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Sunday, June 18, 2000

Sarnia's Abbott should place in top 5
To ask Paul Henderson to discuss sailing is like prompting Elizabeth Taylor to talk about marriages.

Henderson eats, sleeps and talks sailing.

He is one of the leading members of the Royal Canadian Yacht Club in Toronto and current president of the International Sailing Federation, the world's governing sailing organization.

"Have you got a couple of hours?" he asked when I inquired about the latest news in sailing.

When I replied in the affirmative, his words came cascading down like Niagara Falls on a sunny day. Small wonder -- he's very familiar with water, having sailed in the 1964 Tokyo and 1968 Mexico City Olympics and having coached the Canadian team in the 1972 Olympics at Kiel, Germany.

"At one time the Americans won all sailing events in the Olympics," said Henderson.

"That has changed. In Savannah during the 1996 Atlanta Olympics, where 30 medals were available and they were shared by 22 countries. It was the first time that Hong Kong and Japan won medals. Obviously sailing has broadened its horizon."

He took a deep breath, his eyes became more focused and he said with great pride in his voice when discussing Canada's chances at the Sydney Olympics next September:

"This time Canada has a shot for at least two medals. We have two genuine superstars in Richard Clarke of Toronto Island in the Finn Class and in Vancouver's Ross MacDonald in the Star Boat Class. In the last world championships Clarke was third out of 120 boats.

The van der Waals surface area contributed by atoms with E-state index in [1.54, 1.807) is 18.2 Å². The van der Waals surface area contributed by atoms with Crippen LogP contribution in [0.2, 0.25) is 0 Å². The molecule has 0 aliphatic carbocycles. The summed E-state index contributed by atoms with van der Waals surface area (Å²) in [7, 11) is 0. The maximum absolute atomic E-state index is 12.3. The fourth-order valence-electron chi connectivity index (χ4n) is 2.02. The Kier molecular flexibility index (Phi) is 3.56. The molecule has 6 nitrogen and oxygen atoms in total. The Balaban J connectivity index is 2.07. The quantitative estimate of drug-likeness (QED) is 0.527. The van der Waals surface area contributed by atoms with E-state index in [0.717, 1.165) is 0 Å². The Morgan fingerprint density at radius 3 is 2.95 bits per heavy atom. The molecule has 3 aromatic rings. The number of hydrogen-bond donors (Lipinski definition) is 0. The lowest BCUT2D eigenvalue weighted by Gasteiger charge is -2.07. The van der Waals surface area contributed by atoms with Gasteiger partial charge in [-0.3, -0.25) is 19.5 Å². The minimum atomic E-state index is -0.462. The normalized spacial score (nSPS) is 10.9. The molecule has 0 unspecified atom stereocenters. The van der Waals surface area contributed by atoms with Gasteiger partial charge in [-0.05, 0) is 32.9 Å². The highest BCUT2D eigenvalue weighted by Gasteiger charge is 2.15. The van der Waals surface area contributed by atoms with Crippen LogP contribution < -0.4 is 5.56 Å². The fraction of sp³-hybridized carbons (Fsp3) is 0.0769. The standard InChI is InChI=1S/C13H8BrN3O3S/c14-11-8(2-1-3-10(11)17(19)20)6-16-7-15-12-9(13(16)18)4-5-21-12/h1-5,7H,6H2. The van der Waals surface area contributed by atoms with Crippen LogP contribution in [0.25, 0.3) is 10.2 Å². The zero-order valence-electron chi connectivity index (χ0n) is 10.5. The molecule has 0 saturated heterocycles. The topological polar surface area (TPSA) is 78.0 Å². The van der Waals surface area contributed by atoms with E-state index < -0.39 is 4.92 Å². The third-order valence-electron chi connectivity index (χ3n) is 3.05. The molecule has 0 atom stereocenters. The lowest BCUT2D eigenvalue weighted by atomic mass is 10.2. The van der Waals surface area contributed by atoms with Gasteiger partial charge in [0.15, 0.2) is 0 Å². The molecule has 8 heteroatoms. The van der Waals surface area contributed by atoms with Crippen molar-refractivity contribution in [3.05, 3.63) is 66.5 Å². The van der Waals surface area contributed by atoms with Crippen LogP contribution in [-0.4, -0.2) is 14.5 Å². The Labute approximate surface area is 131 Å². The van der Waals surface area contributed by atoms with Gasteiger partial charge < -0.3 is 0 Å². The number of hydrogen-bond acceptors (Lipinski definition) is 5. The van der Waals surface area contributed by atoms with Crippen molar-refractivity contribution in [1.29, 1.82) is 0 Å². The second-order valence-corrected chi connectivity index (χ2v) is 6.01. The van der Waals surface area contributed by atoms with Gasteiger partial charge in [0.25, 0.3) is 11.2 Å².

"MacDonald and his crew--Tyler Bjorn of Montreal -- are at the top of their game and are recognized as the best in the world.

Incidentally, Bjorn played CFL football for the Montreal Alouettes and Winnipeg Blue Bombers."

If Henderson was proud of the Canadians in the two events, he's just as proud of Carrol Ann Alie of Ottawa in the women's board sailing, a sport in which women in their late 20s are considered washed up.

Alie is in her 40s, with a good shot at finishing in the top 10 at Sydney.

He also gives Bill Abbott of Sarnia a chance of placing in the top five in the Soling Class.

The Canadian team will be one of the smallest representing the maple leaf in Olympic Games because of stringent qualifying rules set out by the Canadian Olympic Association, which in itself is not a bad idea.

Henderson figures that Canadians who have been competing in Toronto will have an advantage in Sydney.

"I would have trained in Toronto if I was chosen to compete at Sydney," he said.

"The water in Toronto Bay is flat, with shifty winds. Sydney Harbour is the same."

Then, with typical Henderson humour, he added:

"I don't think our sailors will have problems with sharks, because the triathlon takes place before our events and by the the time the sailing starts, the sharks will have been well fed."

Henderson doesn't have to fear sharks anyway. As boss of Olympic sailing, he'll be patrolling the course in a 120-foot luxury boat. Even IOC president Juan Antonio Samaranch won't have a larger boat at his disposal.